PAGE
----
delay(1000); // stop the program for some time
digitalWrite(6, LOW); // turn the ledPin off
delay(1000); // stop the program for some time
}
else if (val >255.6 && potPin <319.5){
digitalWrite(7, HIGH); // turn the ledPin on
delay(1000); // stop the program for some time
digitalWrite(7, LOW); // turn the ledPin off
delay(1000); // stop the program for some time
}
else if (val >319.5 && val<383.4){
digitalWrite(8, HIGH); // turn the ledPin on
delay(1000); // stop the program for some time
digitalWrite(8, LOW); // turn the ledPin off
delay(1000); // stop the program for some time
}
else if (val >383.4 && val<447.3){
digitalWrite(9, HIGH); // turn the ledPin on
delay(1000); // stop the program for some time
digitalWrite(9, LOW); // turn the ledPin off
delay(1000); // stop the program for some time
}
else if (val >447.3 && val<511.2){
digitalWrite(10, HIGH); // turn the ledPin on
delay(1000); // stop the program for some time
digitalWrite(10, LOW); // turn the ledPin off
delay(1000); // stop the program for some time
}
else if (val >511.2 && val<575.1){
digitalWrite(11, HIGH); // turn the ledPin on
delay(1000); // stop the program for some time
digitalWrite(11, LOW); // turn the ledPin off
delay(1000); // stop the program for some time
}
else if (val >575.1 && val<639){
digitalWrite(12, HIGH); // turn the ledPin on
delay(1000); // stop the program for some time
digitalWrite(12, LOW); // turn the ledPin off
delay(1000); // stop the program for some time
}
else if (val >639 && val<702.9){
digitalWrite(13, HIGH); // turn the ledPin on
delay(1000); // stop the program for some time
digitalWrite(13, LOW); // turn the ledPin off
delay(1000); // stop the program for some time
}
else if (val >702.9 && val<766.8){
digitalWrite(14, HIGH); // turn the ledPin on
delay(1000); // stop the program for some time
digitalWrite(14, LOW); // turn the ledPin off
delay(1000); // stop the program for some time
}
else if (val >766.8 && val<830.7){
digitalWrite(15, HIGH); // turn the ledPin on
delay(1000); // stop the program for some time
digitalWrite(15, LOW); // turn the ledPin off
delay(1000); // stop the program for some time
}
else if (val >830.7){
digitalWrite(16, HIGH); // turn the ledPin on
delay(1000); // stop the program for some time
digitalWrite(16, LOW); // turn the ledPin off
delay(1000); // stop the program for some time
}
else;{
digitalWrite (1, LOW);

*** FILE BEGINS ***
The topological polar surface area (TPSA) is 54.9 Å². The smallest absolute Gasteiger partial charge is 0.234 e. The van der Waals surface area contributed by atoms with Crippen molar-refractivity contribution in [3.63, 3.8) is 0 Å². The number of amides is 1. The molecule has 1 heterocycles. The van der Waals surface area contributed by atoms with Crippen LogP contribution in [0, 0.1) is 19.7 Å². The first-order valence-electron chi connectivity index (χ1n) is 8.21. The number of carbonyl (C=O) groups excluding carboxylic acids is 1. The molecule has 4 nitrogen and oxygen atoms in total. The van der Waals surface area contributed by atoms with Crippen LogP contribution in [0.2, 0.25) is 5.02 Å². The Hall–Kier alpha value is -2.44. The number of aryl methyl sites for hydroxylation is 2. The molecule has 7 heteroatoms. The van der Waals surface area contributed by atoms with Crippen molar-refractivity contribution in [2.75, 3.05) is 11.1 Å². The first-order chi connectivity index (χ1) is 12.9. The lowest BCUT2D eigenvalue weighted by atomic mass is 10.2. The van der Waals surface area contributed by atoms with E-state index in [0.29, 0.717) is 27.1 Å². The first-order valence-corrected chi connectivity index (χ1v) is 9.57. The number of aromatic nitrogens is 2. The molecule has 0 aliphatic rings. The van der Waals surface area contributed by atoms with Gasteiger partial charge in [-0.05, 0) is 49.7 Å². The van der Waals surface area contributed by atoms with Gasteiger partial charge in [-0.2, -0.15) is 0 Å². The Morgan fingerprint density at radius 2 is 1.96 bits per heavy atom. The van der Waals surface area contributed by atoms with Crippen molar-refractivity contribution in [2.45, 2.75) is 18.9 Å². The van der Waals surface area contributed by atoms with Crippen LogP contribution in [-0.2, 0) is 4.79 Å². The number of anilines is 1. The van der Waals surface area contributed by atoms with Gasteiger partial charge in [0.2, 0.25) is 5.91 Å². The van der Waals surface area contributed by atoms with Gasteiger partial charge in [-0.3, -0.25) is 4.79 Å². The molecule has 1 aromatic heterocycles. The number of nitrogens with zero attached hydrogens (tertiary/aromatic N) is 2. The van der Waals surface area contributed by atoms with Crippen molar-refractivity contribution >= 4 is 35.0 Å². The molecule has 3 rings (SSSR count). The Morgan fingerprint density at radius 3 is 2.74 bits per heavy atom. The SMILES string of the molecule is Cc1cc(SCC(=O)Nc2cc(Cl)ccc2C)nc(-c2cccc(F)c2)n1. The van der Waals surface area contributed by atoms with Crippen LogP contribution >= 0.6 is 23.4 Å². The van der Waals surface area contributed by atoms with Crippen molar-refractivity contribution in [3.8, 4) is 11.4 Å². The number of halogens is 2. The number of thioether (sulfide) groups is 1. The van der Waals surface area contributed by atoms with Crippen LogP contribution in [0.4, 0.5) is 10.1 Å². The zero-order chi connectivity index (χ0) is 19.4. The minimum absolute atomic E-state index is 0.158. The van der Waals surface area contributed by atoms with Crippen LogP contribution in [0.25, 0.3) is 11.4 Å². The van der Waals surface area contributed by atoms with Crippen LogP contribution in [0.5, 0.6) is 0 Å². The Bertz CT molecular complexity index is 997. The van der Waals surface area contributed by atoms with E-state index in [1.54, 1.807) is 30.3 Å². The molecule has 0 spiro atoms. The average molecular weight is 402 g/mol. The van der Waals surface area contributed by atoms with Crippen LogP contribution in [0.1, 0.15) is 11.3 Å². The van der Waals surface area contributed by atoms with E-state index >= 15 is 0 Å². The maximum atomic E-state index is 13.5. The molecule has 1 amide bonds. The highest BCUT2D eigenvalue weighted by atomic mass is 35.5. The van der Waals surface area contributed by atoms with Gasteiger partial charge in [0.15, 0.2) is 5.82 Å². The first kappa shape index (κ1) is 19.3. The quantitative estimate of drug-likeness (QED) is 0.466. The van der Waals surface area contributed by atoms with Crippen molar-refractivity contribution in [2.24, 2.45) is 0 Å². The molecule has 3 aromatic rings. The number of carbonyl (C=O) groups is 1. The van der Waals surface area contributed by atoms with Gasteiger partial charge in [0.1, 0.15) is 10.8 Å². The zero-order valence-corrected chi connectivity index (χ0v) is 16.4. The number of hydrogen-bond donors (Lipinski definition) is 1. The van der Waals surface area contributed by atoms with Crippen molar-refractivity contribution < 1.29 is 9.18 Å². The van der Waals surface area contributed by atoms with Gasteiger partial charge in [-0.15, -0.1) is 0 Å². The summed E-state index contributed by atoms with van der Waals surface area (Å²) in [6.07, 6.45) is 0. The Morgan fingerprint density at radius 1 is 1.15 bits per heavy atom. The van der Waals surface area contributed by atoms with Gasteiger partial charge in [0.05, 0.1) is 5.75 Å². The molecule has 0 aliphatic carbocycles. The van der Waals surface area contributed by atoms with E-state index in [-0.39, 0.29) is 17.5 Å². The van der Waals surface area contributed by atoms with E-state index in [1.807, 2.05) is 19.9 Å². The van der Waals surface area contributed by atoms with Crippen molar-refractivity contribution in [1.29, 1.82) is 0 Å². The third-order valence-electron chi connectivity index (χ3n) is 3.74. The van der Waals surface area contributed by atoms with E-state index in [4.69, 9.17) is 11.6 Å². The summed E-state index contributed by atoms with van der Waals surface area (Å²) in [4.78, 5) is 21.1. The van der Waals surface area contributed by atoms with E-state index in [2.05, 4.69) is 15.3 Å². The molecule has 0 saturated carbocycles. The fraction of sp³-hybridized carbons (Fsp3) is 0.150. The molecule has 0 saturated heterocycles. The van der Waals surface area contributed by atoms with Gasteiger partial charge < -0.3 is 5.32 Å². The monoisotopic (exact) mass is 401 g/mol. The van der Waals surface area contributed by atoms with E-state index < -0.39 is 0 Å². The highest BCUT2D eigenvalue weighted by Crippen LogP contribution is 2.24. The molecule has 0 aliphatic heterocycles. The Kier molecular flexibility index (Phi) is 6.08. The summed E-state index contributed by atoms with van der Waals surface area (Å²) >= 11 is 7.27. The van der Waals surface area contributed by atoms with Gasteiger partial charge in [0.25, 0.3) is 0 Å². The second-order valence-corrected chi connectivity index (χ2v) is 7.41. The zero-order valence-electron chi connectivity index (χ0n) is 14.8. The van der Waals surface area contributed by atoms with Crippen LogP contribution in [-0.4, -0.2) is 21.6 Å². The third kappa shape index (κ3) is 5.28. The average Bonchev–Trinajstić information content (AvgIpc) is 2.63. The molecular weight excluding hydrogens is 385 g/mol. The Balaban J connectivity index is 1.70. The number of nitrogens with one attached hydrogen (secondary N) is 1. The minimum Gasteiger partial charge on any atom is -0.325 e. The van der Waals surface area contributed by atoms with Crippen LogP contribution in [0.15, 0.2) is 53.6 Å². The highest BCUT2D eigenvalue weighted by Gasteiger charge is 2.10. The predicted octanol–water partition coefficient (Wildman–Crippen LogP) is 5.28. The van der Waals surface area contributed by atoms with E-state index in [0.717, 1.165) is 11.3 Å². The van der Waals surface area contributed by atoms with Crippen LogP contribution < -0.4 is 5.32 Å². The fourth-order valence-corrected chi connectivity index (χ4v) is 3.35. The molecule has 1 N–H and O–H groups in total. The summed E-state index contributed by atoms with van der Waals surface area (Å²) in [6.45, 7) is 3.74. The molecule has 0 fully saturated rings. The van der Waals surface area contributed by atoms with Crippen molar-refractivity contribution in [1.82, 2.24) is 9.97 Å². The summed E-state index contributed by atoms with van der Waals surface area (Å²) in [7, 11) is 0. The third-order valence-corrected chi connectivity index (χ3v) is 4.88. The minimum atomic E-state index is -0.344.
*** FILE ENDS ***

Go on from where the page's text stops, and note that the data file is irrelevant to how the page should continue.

}
}

Can you try uncommenting the DEBUG line in my code and trying again, reporting what you see?

It sounds like you've either got a wiring problem or your analog input is floating. Are you sure your potentiometer is connected to analog input A4? Is it connected properly to VCC, GND etc?

Are you sure the LEDs are all wired the correct way (anode, cathode etc...)?

Ok, this time I also declared pin A4 as output. now potentiometer yields some results, but not as expected either.
Here’s my updated code.

int potPin = A4; // select the input pin for the potentiometer
int ledPin = 2; // select the pin for the LED
int val = 0; // variable to store the value coming from the sensor

void setup() {

pinMode(2, OUTPUT);
pinMode(3, OUTPUT);
pinMode(4, OUTPUT);
pinMode(5, OUTPUT);
pinMode(6, OUTPUT);
pinMode(7, OUTPUT);
pinMode(8, OUTPUT);
pinMode(9, OUTPUT);
pinMode(10, OUTPUT);
pinMode(11, OUTPUT);
pinMode(12, OUTPUT);
pinMode(13, OUTPUT);
pinMode(A0, OUTPUT);
pinMode(A1, OUTPUT);
pinMode(A2, OUTPUT);
pinMode(A3, OUTPUT);
pinMode(A4, INPUT);
}

void loop() {
val = analogRead(A4); // read the value from the sensor

if (val == 0){
digitalWrite(2, HIGH); // turn the ledPin on
delay(1000); // stop the program for some time
digitalWrite(2, LOW); // turn the ledPin off
//delay(1000); // stop the program for some time
}
else if (val>0 && val<64){ //63.9
digitalWrite(3, HIGH); // turn the ledPin on
delay(1000); // stop the program for some time
digitalWrite(3, LOW); // turn the ledPin off
//delay(1000); // stop the program for some time
}
else if (val >64 && val<128){//127.8
digitalWrite(4, HIGH); // turn the ledPin on
delay(1000); // stop the program for some time
digitalWrite(4, LOW); // turn the ledPin off
//delay(1000); // stop the program for some time
}
else if (val >128 && val<192){//191.7
digitalWrite(5, HIGH); // turn the ledPin on
delay(1000); // stop the program for some time
digitalWrite(5, LOW); // turn the ledPin off
//delay(1000); // stop the program for some time
}
else if (val >192 && val<256){//255.6
digitalWrite(6, HIGH); // turn the ledPin on
delay(1000); // stop the program for some time
digitalWrite(6, LOW); // turn the ledPin off